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lost_cause
12-30-2013, 08:55 PM
with the nearly constant power outage we've been having over the last week, this issue has occurred with my house wiring, and i'm wondering whether we have any electricians or qualified amateurs here who can tell me exactly what is happening.

i have a manual transfer switch installed to allow generator power feed to 10 circuits in my main load center (breaker box). the transfer switch is wired in so that each of the 10 circuits ties in before the breaker in the load center. the transfer switch has 10 separate breakers that have three positions each: line, off, and generator. when in the line position, the power is supplied from the wire coming in from the electric company. in the generator position the power comes from the generator input. when in off, no power goes to the circuit from either input.

the one unique thing with this setup is that when i am on generator power i have 10 circuits in the house that work, and the rest do not. when the power comes back on, the 10 circuits powered by generator are still on generator power, but the remaining circuits in my house are simultaneously powered by the line coming in. this all works fine with the exception of one circuit. one of the 10 circuits routed through the transfer switch has a gfci breaker in the load center. this circuit never poses a problem when on only line power or generator power, but when it is on generator power and the main line comes back on, the breaker immediately trips.

i can see nothing that is done wrong with the wiring in the house or to the transfer switch, so i have been wondering why this always trips. the only thing i can think of is that because the generator carries a neutral line back to the transfer switch when powering the circuit, the breaker is basically seeing two different neutrals when the main line comes back on. i believe a gfci looks for a difference between the hot and neutral, so would this account for my phenomenon? i can't figure out any other reason for this, and i can't see any way it would all work under normal circumstances if it wasn't properly wired.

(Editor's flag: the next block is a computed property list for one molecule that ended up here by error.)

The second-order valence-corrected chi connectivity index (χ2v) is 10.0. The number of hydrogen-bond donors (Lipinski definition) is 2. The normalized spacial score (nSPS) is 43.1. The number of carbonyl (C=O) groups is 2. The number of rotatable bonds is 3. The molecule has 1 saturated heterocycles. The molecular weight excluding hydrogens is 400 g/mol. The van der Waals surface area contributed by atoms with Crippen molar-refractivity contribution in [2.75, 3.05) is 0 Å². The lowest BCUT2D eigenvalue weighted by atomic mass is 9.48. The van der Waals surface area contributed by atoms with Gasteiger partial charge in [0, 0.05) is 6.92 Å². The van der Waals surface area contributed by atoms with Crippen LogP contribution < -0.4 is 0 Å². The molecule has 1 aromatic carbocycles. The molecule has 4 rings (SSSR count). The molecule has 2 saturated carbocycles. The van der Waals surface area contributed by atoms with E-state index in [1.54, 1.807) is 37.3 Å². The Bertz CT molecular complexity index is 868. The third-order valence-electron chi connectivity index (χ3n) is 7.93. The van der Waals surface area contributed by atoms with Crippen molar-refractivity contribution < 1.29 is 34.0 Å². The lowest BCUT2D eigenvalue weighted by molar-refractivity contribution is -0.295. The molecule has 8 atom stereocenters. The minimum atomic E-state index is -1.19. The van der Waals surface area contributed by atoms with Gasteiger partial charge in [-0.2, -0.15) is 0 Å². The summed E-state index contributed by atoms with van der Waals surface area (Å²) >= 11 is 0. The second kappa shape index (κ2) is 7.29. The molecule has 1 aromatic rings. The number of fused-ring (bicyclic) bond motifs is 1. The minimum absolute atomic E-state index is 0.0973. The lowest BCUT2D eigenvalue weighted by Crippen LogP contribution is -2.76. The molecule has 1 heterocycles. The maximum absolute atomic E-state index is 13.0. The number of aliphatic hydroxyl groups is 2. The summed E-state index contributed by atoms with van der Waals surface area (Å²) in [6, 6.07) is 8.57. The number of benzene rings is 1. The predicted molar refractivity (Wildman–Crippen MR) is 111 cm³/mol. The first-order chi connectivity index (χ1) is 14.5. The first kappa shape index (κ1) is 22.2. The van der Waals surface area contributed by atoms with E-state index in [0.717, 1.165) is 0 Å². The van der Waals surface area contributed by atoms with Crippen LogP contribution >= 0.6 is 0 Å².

lakeside53
12-30-2013, 09:12 PM
The "common" neutral is likely your problem. Even without wiring like your generator, GFCI require a separate (verses "shared") neutral. You find this the hard way when trying to add a GFCI to 3 wire 120v distribution.

darryl
12-30-2013, 09:21 PM
I think GFIs are designed to require power to energize the relay coil- thus when power fails, the circuit is interrupted automatically. No power is needed to maintain the off condition. When power is restored, it seems prudent that a human input would be required to trip it on again. You would not want to automatically re-power a circuit which may have been responsible for the disconnect in the first place. I realize that your condition is not a fault downstream of the GFI, but the action would be the same.

lakeside53
12-30-2013, 09:32 PM
No GFCI that I use is like that. Power can go on or off at will. If they are tripped due to a current imbalance, they will of course stay tripped.

lost_cause
12-30-2013, 09:39 PM
I think GFIs are designed to require power to energize the relay coil- thus when power fails, the circuit is interrupted automatically. No power is needed to maintain the off condition. When power is restored, it seems prudent that a human input would be required to trip it on again. You would not want to automatically re-power a circuit which may have been responsible for the disconnect in the first place. I realize that your condition is not a fault downstream of the GFI, but the action would be the same.

it only trips when both generator and line power are both on simultaneously. if it's just a case of a power failure with no generator input when the power is restored, there is no issue with the breaker tripping when the power comes back on. it has happened before in previous years, but i took it as an anomaly due to me toggling between line and generator. it's only now that i've been home over the holidays and that i've see it happen every time that the generator is on that i'm seeing the issue as a regular issue. constant tripping is bound to weaken the breaker prematurely. looking at it now, i can't figure out why there is even a gfci breaker on this circuit snce it's for a bedroom - i thought it was the circuit powering the whirlpool tub, but that's on a different gfci. (maybe that's all the electrician had left on him that day?) or, it's possible that circuit powers the light over the shower i the bathroom next door? i'll have to see if i can isolate everything on that circuit and maybe do a little rewiring to eliminate the need for the gfci.

KJ1I
12-30-2013, 09:50 PM
What's happening is that the GFCI breaker has a "sense wire" connected to the neutral side of your main panel. When the hot side is powered from the generator side of the transfer switch and the power comes back on, the GFCI senses the difference between the utility return and the generator return, thinks there is a fault, and trips.